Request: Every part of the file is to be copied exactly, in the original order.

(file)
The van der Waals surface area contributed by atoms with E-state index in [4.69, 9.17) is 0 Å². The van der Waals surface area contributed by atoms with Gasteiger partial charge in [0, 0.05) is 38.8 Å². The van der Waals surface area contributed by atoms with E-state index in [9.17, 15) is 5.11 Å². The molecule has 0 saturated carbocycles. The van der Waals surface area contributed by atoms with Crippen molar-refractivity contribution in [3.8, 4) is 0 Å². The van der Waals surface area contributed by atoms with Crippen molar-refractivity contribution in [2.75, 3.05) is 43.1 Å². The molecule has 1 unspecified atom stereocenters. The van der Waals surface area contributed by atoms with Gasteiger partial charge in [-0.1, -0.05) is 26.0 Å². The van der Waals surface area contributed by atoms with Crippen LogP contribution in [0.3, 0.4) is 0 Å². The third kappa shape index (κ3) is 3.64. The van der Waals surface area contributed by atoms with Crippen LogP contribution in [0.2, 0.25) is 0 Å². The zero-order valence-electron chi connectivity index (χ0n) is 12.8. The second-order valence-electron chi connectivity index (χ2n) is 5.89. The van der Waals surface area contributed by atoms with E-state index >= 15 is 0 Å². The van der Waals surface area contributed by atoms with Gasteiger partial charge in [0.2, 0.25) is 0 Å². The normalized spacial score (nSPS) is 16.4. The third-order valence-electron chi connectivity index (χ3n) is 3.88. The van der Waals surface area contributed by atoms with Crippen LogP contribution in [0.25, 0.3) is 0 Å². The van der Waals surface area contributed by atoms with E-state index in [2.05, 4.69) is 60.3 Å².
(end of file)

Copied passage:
The van der Waals surface area contributed by atoms with E-state index in [4.69, 9.17) is 0 Å². The van der Waals surface area contributed by atoms with Gasteiger partial charge in [0, 0.05) is 38.8 Å². The van der Waals surface area contributed by atoms with E-state index in [9.17, 15) is 5.11 Å². The molecule has 0 saturated carbocycles. The van der Waals surface area contributed by atoms with Crippen molar-refractivity contribution in [3.8, 4) is 0 Å². The van der Waals surface area contributed by atoms with Crippen molar-refractivity contribution in [2.75, 3.05) is 43.1 Å². The molecule has 1 unspecified atom stereocenters. The van der Waals surface area contributed by atoms with Gasteiger partial charge in [-0.1, -0.05) is 26.0 Å². The van der Waals surface area contributed by atoms with Crippen LogP contribution in [0.3, 0.4) is 0 Å². The third kappa shape index (κ3) is 3.64. The van der Waals surface area contributed by atoms with Crippen LogP contribution in [0.2, 0.25) is 0 Å². The zero-order valence-electron chi connectivity index (χ0n) is 12.8. The second-order valence-electron chi connectivity index (χ2n) is 5.89. The van der Waals surface area contributed by atoms with E-state index >= 15 is 0 Å². The van der Waals surface area contributed by atoms with Gasteiger partial charge in [0.2, 0.25) is 0 Å². The normalized spacial score (nSPS) is 16.4. The third-order valence-electron chi connectivity index (χ3n) is 3.88. The van der Waals surface area contributed by atoms with Crippen LogP contribution in [0.25, 0.3) is 0 Å². The van der Waals surface area contributed by atoms with E-state index in [2.05, 4.69) is 60.3 Å².